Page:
It is difficult to grade a draft a year later, much less immediately after. However, it appears as if the Seahawks struck gold in the second round, finding the tight end of the future in John Carlson. Carlson was one of the few bright spots on a team that went 4-12 last season. Many people thought the Seahawks would target USC tight end Fred Davis (in the first round even), who was supposedly the best tight end prospect available in the draft. However, the front office was right to pass on Davis, as Carlson exceeded expectations and looks like he’ll be a much better player in the NFL. Fred Davis finished his rookie season with only 3 receptions for 27 yards, and was a distraction off the field.
I think the 2008 NFL Draft will end up being a success for Seattle. Lawrence Jackson, who was injured most of last season and didn’t perform as expected, looks like he’s ready to rebound. Carlson is already a very good tight end in this league, and Red Bryant is finally healthy and ready to contribute to the defensive tackle rotation. Owen Schmitt will finally get an opportunity to start, and should flourish in a run-oriented offense as a traditional blocking fullback. Tyler Schmitt is finally healthy and should challenge for the long snapper spot, and Brandon Coutu will push Olindo Mare for playing time in the near future. Justin Forsett is an undersized, gifted athlete who will get some more looks this preseason.
2008 Draft Outcome:
Lawrence Jackson: Jackson’s rookie season was considered a disappointment by many, mostly because he finished with only 2 sacks on the year. He did play in all 16 games, however, including 14 starts. Jackson will be given every opportunity to succeed next season, and should see improvements in both performance and statistics.
John Carlson: The shining star of the 2008 draft class, Carlson played 16 games and started 9 at tight end. Carlson is the answer Seattle has been looking for at the position, and should be the starter for years to come. He finished his rookie campaign with 55 receptions for 627 yards and 5 touchdowns.
Red Bryant: Bryant was the big body necessary for Seattle’s defensive line, but his rookie year was derailed by injuries. He injured his left knee during training camp, and later suffered an ankle injury during the season. Bryant only played in 4 games, totaling just 8 tackles. Unless injury problems return, Bryant should see the field a lot next season.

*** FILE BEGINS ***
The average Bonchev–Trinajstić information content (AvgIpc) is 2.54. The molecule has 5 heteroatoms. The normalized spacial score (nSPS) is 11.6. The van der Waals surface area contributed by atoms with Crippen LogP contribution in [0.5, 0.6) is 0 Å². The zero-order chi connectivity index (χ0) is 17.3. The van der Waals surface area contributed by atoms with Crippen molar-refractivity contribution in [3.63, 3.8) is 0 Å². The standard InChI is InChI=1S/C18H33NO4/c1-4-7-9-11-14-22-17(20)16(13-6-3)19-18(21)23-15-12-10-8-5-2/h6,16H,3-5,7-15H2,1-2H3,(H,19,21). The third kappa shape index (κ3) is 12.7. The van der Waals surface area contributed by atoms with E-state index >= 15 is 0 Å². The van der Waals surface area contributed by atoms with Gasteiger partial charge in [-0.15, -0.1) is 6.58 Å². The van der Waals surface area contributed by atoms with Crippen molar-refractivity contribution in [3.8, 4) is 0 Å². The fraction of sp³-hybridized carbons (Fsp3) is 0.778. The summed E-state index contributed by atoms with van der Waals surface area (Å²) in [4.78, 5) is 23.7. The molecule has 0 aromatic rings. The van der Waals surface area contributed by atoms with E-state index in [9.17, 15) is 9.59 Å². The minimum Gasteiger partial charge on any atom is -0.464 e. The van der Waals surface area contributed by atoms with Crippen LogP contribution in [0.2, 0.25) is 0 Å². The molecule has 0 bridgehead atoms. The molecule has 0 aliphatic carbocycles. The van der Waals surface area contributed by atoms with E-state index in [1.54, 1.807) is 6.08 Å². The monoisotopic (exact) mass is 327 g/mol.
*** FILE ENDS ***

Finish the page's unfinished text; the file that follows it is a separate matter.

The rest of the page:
Owen Schmitt: The traditional fullback teased fans with a Mohawk and promises of broken facemasks. The organization sold his jerseys before the backup rookie even made any big contributions on the field. Schmitt did play in 15 games, however, and played a large role on special teams. He started once in place of an injured Leonard Weaver, and sometimes was on the field in obvious running situations. Schmitt figures to be the starter at fullback next season.
Tyler Schmitt: Schmitt was selected to solve Seattle’s obvious problems at the long snapper position. In a position where the expectation is perfection, there should never be debate surrounding the ability and performance of a long snapper. Traditionally, long snappers are brought in as undrafted free agents, and maybe the Seahawks should have done just that: Schmitt spent the entire 2008 season on injured reserve, and reportedly had “the back of a 60-year old.” Word is Schmitt is finally healthy and will compete for a roster spot next season.
Justin Forsett: Forsett was the highlight of the 2008 preseason. He offered several highlights, great runs, and left some Seahawks fans wondering if they’d found the running back of the future. He was unable to hold onto a roster spot, however, and was signed by the Indianapolis Colts. After the Colts let him go, a Seattle team depleted by injuries at other positions jumped at the chance to bring him back. He played in 11 games for the Seahawks (14 total, including Indianapolis), contributing on special teams.
Brandon Coutu: The supposed kicker of the future, Coutu was unable to beat out veteran Olindo Mare and spent the season on the bench. The front office apparently likes Coutu’s potential, as he held a roster spot even when the Seahawks were desperate to add depth to other positions.